A Chinese-backed investor group that has plowed hundreds of millions of dollars into insolvent oil and gas producers is making its first foray into Canada’s oil sands.
East River Oil and Gas Ltd. is snapping up bankrupt Connacher Oil and Gas Ltd. in a proposed transaction worth $113.5-million, bringing the junior oil-sands producer closer to the end of a court-supervised restructuring process that has dragged on for more than two years.
The deal received court approval last week but still requires government clearances in China as well as sign-off from Connacher’s first-lien bondholders, who are owed more than US$200-million, filings show.
The acquisition would be the latest by an affiliate of Changchun Sinoenergy Corp., a Shanghai-listed compressed natural gas firm that has feasted on assets from debt-hobbled domestic producers and companies in receivership through the extended oil-price slump.
Buying Connacher would break new territory in a high-cost region dominated by large companies, while adding to a stable of Canadian investments that includes Long Run Exploration Ltd., New Star Energy Ltd. and West Lake Energy Corp., formerly known as Twin Butte Energy.
Changchun Sinoenergy’s foray comes as the Alberta Energy Regulator (AER) seeks broader powers to review corporate takeovers, particularly those involving high-liability assets and other infrastructure.
Connacher, which operates two steam-driven oil-sands projects, sought creditor protection in 2016 after skipping debt payments. In the first quarter, it reported a net loss of $57.2-million and production of 12,670 barrels a day.
In an interview, chief executive Merle Johnson stressed the buyout does not pose extraordinary risks. The deal is also structured as a purchase of shares, meaning it is not subject to closer scrutiny by the regulator, he said.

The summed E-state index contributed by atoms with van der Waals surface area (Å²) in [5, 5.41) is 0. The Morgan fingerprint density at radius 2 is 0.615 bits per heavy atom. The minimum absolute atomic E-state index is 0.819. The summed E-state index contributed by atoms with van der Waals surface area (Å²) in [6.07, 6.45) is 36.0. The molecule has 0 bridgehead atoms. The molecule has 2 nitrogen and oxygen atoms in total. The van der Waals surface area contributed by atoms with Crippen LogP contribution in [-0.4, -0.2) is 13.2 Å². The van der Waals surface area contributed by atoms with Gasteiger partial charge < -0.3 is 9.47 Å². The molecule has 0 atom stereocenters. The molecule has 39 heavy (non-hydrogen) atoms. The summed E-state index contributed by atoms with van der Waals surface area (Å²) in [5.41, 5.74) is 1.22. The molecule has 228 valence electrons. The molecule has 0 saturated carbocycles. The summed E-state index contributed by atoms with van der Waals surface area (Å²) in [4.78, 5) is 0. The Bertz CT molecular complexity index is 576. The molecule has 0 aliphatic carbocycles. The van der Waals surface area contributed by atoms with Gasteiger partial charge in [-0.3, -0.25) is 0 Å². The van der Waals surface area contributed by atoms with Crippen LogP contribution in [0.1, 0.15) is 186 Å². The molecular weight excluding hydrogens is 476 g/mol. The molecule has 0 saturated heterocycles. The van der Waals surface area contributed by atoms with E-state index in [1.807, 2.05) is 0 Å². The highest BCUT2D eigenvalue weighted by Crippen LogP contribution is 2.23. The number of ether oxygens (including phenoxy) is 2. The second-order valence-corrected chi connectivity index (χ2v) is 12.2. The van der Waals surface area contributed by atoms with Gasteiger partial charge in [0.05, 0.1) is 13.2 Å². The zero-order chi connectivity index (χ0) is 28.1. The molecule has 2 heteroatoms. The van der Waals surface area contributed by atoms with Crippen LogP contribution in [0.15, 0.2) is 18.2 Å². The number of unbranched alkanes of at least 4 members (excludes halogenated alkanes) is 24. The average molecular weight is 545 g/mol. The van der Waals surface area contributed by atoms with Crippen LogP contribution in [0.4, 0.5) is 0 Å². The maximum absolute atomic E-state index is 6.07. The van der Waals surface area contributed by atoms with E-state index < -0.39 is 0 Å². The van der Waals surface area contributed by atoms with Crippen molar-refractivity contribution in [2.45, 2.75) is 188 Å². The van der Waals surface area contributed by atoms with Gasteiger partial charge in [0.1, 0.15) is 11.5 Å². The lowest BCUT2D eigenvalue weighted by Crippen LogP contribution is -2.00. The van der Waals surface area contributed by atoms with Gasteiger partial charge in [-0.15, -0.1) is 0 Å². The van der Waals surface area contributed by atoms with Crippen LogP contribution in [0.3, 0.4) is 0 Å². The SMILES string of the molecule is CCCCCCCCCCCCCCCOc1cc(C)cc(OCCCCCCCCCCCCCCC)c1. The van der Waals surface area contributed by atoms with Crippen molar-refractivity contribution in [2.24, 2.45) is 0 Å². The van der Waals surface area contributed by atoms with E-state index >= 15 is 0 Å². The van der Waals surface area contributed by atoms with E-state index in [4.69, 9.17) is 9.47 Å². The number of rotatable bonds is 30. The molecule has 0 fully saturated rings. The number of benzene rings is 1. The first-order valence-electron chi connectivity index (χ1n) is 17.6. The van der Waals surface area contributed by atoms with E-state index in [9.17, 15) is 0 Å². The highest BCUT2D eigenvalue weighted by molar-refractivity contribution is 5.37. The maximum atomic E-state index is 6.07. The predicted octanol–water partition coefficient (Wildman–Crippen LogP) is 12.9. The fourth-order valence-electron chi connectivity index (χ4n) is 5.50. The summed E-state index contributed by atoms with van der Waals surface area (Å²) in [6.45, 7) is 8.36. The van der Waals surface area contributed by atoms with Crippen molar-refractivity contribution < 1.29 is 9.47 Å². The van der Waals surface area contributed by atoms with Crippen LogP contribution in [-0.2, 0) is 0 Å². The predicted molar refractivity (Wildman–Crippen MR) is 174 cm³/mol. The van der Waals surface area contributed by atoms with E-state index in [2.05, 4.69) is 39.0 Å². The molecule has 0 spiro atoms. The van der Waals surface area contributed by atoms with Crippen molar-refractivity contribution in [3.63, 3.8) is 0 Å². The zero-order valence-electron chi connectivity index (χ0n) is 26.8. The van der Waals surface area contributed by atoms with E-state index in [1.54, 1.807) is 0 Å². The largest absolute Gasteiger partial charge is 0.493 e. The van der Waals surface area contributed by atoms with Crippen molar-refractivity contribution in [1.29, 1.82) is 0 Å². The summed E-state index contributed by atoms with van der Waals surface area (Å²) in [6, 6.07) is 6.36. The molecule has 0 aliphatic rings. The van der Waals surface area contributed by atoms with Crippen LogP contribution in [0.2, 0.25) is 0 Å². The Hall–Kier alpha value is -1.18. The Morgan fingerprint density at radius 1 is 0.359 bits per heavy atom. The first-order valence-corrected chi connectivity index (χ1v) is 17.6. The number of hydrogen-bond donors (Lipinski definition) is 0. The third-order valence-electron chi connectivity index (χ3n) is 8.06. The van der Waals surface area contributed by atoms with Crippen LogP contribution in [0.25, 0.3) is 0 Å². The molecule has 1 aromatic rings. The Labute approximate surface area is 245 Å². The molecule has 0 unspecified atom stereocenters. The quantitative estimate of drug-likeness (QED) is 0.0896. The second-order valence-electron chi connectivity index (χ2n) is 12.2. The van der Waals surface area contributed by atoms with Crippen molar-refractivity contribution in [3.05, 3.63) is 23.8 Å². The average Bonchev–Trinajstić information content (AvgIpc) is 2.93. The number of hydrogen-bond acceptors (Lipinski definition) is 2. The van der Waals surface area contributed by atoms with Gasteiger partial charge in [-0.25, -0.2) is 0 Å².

“I think those deals that have struggled are deals where the deal value is basically zero. That’s not the case here," he said.
“And those deals, the ones that have come under greater scrutiny, have been where the liability rating is quite high compared to the actual production, and that’s also not the case here. We’re not a conventional company with thousands of wells.”
Changchun Sinoenergy’s Beijing-based chairman, Tianzhou Deng, declined to comment on the deal through a Calgary representative.
Alberta’s energy watchdog is taking a harder look at proposed asset transfers and has said it wants greater oversight of corporate takeovers after the sudden collapse earlier this year of Sequoia Resources Corp.
The Chinese-backed natural gas producer filed for bankruptcy in March, leaving behind hundreds of millions of dollars in unfunded environmental liabilities and other claims.
Sequoia took on thousands of distressed wells in a series of deals, even though it lacked the wherewithal to clean them up, according to the AER’s own gauge of the company’s financial health. Most were acquired in a corporate transaction with Perpetual Energy Inc. that is now the subject of a lawsuit, launched this month by Sequoia’s bankruptcy trustee on behalf of creditors, including the AER.
AER CEO Jim Ellis has acknowledged gaps in regulations as a result of the case but has yet to clarify exactly how it will close them.
The regulator says it now considers the compliance history and affiliations of directors, officers and shareholders when determining whether to approve asset transfers – part of wider efforts to stop bankrupt energy companies from walking away from cleanup obligations.
“We know that we have to make sure that to the best of our ability we make sure that transfers, very risky transfers, don’t take place, while at the same time making sure that economic activity through mergers and acquisitions in this province can move forward,” he said last week.
With a file from Jeffrey Jones.